She says it like she's getting mad. But when the sick feeling goes away and I open my eyes, the red sweater's still sitting there like a big red mountain. You feel like you're still ten. Sandra Cisneros is known as a pivotal writer in the , but what lead this progressive and experimental author to write what is essentially a children's story? And you are--underneath the year that makes you eleven. I'm eleven, ten, nine, eight, seven, six, five, four, three, two, and one, but I wish I was one hundred and two.
I recommend this book to all it is a sad but a life long lesson type of book. The use of non-grammatical subjects make the text narrative. Instead you could just cry and let snot come out of your nose and everyone knew you were sad. It is almost like she is being ganged up on, forced to wear something that is not hers and forced to represent something she is not. She hates it when she turns to a new age because she never feels like she was in her new age when it occurred. The rival themes are: childhood, youth, society. Bottom Line: This story literally only takes a few minutes to read and I feel would be enjoyed by anyone.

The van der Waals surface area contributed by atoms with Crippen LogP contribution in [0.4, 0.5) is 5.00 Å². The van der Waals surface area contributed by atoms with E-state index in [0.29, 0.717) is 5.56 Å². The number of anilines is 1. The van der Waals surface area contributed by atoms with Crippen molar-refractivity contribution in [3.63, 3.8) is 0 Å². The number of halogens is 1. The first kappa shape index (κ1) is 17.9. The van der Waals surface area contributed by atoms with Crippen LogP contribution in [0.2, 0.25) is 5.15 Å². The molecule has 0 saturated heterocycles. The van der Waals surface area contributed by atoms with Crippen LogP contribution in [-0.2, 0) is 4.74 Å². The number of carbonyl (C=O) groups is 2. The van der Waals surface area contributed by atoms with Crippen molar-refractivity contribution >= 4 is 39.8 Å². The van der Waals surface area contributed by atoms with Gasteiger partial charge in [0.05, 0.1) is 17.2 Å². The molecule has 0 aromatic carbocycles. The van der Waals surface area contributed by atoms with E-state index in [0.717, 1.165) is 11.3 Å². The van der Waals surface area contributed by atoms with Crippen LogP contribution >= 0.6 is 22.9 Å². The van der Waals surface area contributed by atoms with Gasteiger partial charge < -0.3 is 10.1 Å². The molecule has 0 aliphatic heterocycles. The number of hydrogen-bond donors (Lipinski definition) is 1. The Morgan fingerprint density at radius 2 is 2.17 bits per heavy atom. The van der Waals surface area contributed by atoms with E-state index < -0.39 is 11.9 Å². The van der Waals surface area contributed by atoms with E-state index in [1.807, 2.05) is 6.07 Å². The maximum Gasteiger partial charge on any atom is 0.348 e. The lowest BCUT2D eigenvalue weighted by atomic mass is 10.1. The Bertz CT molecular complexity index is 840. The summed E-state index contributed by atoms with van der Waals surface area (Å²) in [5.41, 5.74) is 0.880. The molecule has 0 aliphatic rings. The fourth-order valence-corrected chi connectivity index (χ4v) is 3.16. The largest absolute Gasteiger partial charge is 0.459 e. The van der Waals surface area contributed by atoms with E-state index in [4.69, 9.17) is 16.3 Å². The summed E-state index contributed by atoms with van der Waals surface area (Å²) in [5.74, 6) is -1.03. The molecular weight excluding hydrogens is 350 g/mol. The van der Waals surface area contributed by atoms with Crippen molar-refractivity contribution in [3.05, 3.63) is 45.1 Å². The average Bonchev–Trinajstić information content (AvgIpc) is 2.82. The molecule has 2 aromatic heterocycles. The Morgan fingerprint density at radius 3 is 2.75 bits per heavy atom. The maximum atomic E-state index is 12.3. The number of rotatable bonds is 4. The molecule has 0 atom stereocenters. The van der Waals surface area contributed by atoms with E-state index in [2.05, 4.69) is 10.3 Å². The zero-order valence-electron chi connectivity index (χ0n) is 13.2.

Take a look at this passage right at the start of the story when our narrator, eleven-year-old Rachel, tells us: What they don't understand about birthdays and what they never tell you is that when you're eleven, you're also ten, and nine, and eight, and seven, and six, and five, and four, and three, and two, and one. Rachel is confronted with the obstacle of trying to enjoy her birthday and be happy she is eleven and be treated as such, yet her teacher and peers do not even acknowledge her birthday they simply force this ugly, smelly, beat up sweater on her and ultimately make her cry. Some days you may feel extra childish—as Rachel explains, that's the ten-year-old part of you. The teacher puts the sweater on Rachel's desk, insisting that it belongs to Rachel; despite Rachel's objections, the teacher makes her put the sweater on. Instead, the most pain you got to your head was by drinking milk too fast. This short story brings up perspective because it is told from the point of view of a girl who has just turned eleven but also feels as if she is experiencing life at every other age before 11. It shows that she values her morals and she is not willing to stand for something she does not believe or represent something she is not in order to humor someone else.